With various social services preparing for an influx of requests for assistance, the Community Foundation for Northern Virginia launched a COVID-19 Response Fund on Mar. 13 for grants that will be used to support nonprofits that work with the elderly, low-income families, people without medical insurance or who are underinsured, and other groups expected to face challenges due to the disruptions caused by the coronavirus outbreak.
On top of the school closures, the D.C. region is grappling with limits on transportation after the Washington Metropolitan Area Transit Agency announced on Mar. 13 that it will reduce Metro bus service starting on Mar. 16.
While Metrorail will maintain normal hours with trains operating every 12 minutes on each line, except on Sundays when they will run every 15 minutes, Metrobus will operate on a Saturday schedule on weekdays.
The service reductions are intended to protect employees and customers and to provide time for additional disinfecting of Metro’s fleet of 1,200 railcars and 1,500 buses, including the use of electrostatic fogging on a weekly basis, WMATA says.
The transit agency is instructing people to not take public transportation if they are not feeling well and to not use its MetroAccess service, which provides rides for people with disabilities, to travel to healthcare appointments if they are showing signs of illness.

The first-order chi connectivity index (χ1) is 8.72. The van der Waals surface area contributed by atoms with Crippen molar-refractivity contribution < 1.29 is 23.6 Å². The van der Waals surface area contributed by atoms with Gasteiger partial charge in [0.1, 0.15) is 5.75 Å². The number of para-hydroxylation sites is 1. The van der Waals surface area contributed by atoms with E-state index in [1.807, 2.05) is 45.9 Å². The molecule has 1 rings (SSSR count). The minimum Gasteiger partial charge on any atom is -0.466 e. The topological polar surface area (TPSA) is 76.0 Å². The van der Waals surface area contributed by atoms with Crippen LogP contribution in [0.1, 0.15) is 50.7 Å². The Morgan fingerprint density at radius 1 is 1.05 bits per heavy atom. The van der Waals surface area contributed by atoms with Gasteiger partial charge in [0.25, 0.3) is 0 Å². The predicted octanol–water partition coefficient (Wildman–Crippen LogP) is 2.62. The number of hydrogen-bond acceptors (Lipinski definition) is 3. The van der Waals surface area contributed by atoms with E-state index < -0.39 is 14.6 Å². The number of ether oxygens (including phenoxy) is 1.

“If you are ill, call your healthcare provider and make transportation arrangements that do not involve public transportation,” WMATA said.
Metro General Manager Paul Wiedefeld told the agency’s board of directors on Mar. 12 that the regional transit system had seen 100,000 fewer riders on its trains over the past week, according to ABC7.
All of the COVID-19 cases reported in Fairfax County so far have been linked to international travel or contact with an individual already known to be infected with the virus.
In addition to a couple in Fairfax City and a pair of Fairfax residents who had been in contact with a woman diagnosed with the coronavirus in North Carolina, the Fairfax County Health Department announced on Mar. 13 that an individual in her 40s and an individual in his 60s were the county’s latest presumptive positive cases.
The patient in her 40s has been linked to Christ Church in Georgetown, whose rector was the first person in Washington, D.C., to test positive for the coronavirus. She developed respiratory symptoms on Mar. 3 and sought medical care on Mar. 11 but was not hospitalized.
The woman is currently “doing well” and has been isolated at home, according to the Fairfax County Health Department.
The individual in his 60s developed respiratory symptoms on Mar. 5 after coming in contact with a positive COVID-19 case reported by the U.S. Department of Defense. He has been hospitalized since Mar. 11.
Positive test results are considered presumptive until confirmed by the U.S. Centers for Disease Control and Prevention, which Fairfax County says has not yet occurred for any of its cases.